Enabling Devices Bookshelf, 2021 Edition

Book shelves image

Read a good book lately?

As 2021 draws to a close, it’s an opportune time to survey the best disability-related books of the year. Here are our top picks for adults, teens and kids.

For Adults

“We’re Not Broken”
By Eric Michael Garcia, Mariner Books, 304 pages
In his fascinating new book, Eric Michael Garcia, a successful journalist who has autism, uses his own experience to shatter myths and shed light on what it’s like to negotiate the world with an autistic brain. As the book’s title implies, people with autism don’t need to be fixed, they need to be accepted.

“Life After Lockdown: Resetting Perceptions of Autism”
By Rebecca Silva and Ruth Prystash, AAPC Publishing, 328 pages
A timely book if there ever was, “Life after Lockdown” includes advice and reflections from mental health professionals and individuals on the autism spectrum about the transition from peak of the COVID-19 pandemic to the post-pandemic environment. With humor and wisdom, this book tackles topics such as returning to school, entering the work force, and regaining social skills.

“About Us: Essays from the Disabilities Series of the New York Times
By Peter Catapano and Rosemarie Garland-Thomson, Liveright, 320 pages
This collection of essays, based on the New York Times’ groundbreaking disabilities series, challenges assumptions and stereotypes about people with disabilities by providing a platform where they can share their own stories.

“Capable: A Story of Triumph for Children the World Has Judged as Different”
By Deborah Winking PhD, High Expectations Press, 372 pages
“Capable” is a memoir that chronicles one mother’s experience raising a child with a rare genetic disease. Doctors cautioned Winking to have low expectations for her newborn son, but she defied them. Her story will inspire parents of children with disabilities to have hope and determination without glossing over the pain, fear and frustration that comes with caring for child with a serious disability.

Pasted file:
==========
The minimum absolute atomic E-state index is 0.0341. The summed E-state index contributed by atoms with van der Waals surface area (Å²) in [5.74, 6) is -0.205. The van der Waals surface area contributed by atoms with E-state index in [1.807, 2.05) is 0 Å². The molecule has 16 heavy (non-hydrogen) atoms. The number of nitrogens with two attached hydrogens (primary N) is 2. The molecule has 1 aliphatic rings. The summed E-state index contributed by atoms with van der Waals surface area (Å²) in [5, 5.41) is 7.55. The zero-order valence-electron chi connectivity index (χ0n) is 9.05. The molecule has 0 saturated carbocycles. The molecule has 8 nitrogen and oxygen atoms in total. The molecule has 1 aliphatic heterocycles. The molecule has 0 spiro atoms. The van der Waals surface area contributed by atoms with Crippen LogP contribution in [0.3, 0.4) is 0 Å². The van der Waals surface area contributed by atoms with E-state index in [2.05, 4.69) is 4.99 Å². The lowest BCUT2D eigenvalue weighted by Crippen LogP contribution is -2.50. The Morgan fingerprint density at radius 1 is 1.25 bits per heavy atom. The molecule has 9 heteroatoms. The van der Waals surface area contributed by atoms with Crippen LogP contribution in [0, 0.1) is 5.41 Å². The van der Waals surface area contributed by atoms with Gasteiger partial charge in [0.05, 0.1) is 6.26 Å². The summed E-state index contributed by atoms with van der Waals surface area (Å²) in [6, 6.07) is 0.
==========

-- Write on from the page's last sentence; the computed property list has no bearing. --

For Children

“We Want to Go to School: The Fight for Disability Rights”
By Maryann Cocca-Leffler and Janine Leffler, Albert Whitman & Company, 32 pages
This picture book, co-written by Cocca-Leffler and her daughter Janine Leffler who was born with cerebral palsy, tells the amazing story of how in 1971, a group of seven children with disabilities and their parents sued the Washington D.C. Board of Education. The landmark case Mills v. Board of Education of the District of Columbia led to laws that changed the lives of millions of children and families by ensuring that all children receive a “free and appropriate public education.” (Preschool – grade 3)

“Unstoppable: Women with Disabilities”
By Helen Wolfe with illustrations by Karen Patkou, Second Story Press, 24 pages
This book tells the unbelievable stories of ten women with disabilities who challenge the status quo in their respective fields. Including women and elite sports, architecture, neurosurgery, and environmental activism, this book have strived to make the world a more accessible place for themselves and so many others. (Ages 9-12)

“Show Me a Sign”
By Ann Clare LeZotte, Scholastic Press, Inc., 293 pages
This historical fiction novel explores issues such as racism and bigotry through its protagonist Mary Lambert, an 11-year-old girl who is deaf. Set in Martha’s Vineyard in 1805, “Show Me a Sign” is the winner of the 2021 Schneider Family Book Award for middle grade readers. (Ages 9-12)

 For Young Adults

“This is My Brain in Love”
By I.W. Gregorio, Little Brown and Company, 384 pages
The winner of both this year’s Schneider Family Book Award for teens and the Bank Street best book of the year, “This Is My Brain in Love” is a teenage love story that touches on topics such as mental illness, racism, immigration and self-acceptance. (Ages 12 and up)